During which which I finally succeed in recreating the sound of a cheap children’s ‘mooing’ toy using hundreds of pounds worth of equipment.
On an interesting Sound On Sound podcast interviewing a developer of Yamaha’s FM synths they mentioned the FS1R module, one of which I bought around the turn of the century when they were going cheap having not proved popular. On that prompt I looked up what they were being sold for these days and after getting over the shock I dragged mine out for a noodle.
Backing comes courtesy of an Argon 8M and Arturia Microfreak (C’est chic).
Made up on the spot – hard to believe I know.
What I’d forgotten was that the FS1R has the elusive MIDI Mode 4 allowing each string to have its own channel meaning amongst other things better tracking and independent pitch bend. A bit like MIDI Polyphonic Expression does today and allowing you to play in a more guitar like manner. (I may go wild and do a video at some point that demonstrates that rather more obviously than the one here.)
Perhaps of note is that the Yamaha synthesizer and Roland GR33 I’m using to convert the signal from the hexaphonic pickup on the guitar to MIDI are twenty year old technology. (Hexaphonic means it picks up each of the six strings individually for later processing. Some very clever modern pedals and software can work out individual notes from a standard guitar output but there are still some things that can’t be deduced using that method).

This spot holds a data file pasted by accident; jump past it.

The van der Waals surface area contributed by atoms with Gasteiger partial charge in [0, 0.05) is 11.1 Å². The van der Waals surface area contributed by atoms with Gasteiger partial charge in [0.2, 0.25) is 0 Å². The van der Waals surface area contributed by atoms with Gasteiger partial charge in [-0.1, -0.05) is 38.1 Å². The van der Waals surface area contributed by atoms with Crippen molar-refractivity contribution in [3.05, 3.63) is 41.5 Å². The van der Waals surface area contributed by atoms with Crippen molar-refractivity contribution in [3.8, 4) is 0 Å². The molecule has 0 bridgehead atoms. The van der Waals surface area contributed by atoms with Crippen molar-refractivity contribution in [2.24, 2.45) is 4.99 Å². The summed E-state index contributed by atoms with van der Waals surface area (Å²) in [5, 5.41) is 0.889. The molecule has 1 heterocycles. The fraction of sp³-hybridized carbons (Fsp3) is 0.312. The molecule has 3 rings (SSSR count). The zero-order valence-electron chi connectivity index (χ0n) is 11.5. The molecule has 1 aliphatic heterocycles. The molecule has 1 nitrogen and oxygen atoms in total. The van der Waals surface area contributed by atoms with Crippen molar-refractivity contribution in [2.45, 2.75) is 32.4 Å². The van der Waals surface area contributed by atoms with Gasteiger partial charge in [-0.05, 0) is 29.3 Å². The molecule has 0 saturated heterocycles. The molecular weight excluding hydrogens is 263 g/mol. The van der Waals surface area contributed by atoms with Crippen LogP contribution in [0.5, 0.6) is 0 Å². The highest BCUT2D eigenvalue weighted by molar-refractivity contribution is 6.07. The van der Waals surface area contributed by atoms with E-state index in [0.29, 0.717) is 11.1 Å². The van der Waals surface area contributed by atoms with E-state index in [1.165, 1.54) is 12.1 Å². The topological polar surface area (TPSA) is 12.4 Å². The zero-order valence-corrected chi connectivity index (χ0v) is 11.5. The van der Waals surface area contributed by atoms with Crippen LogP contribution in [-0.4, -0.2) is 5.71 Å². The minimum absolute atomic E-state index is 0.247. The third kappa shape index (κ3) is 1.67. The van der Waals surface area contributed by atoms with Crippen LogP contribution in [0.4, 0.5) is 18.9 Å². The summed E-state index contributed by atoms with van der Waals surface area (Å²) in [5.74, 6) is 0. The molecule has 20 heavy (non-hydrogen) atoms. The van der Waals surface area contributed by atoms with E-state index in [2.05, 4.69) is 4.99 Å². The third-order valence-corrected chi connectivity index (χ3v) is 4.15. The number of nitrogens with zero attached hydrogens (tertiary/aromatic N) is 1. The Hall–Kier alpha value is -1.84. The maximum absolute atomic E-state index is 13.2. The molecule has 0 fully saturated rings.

The Cyclone II is of similar vintage with some modern accoutrements, most recently Wilkinson WLS130 locking saddles which are a great aid to tuning stability on an old fashioned Fender type of tremolo unit if you’re attempting extreme wobbles. It also has a LSR roller nut, Graphtec string tree and locking tuners I stuck on over a decade ago and can’t remember what they are.
The Cyclone shouldn’t be confused with the Squier reissue which has Stratocaster rather than Jaguar pickups and most importantly lacks the go faster stripes of the original.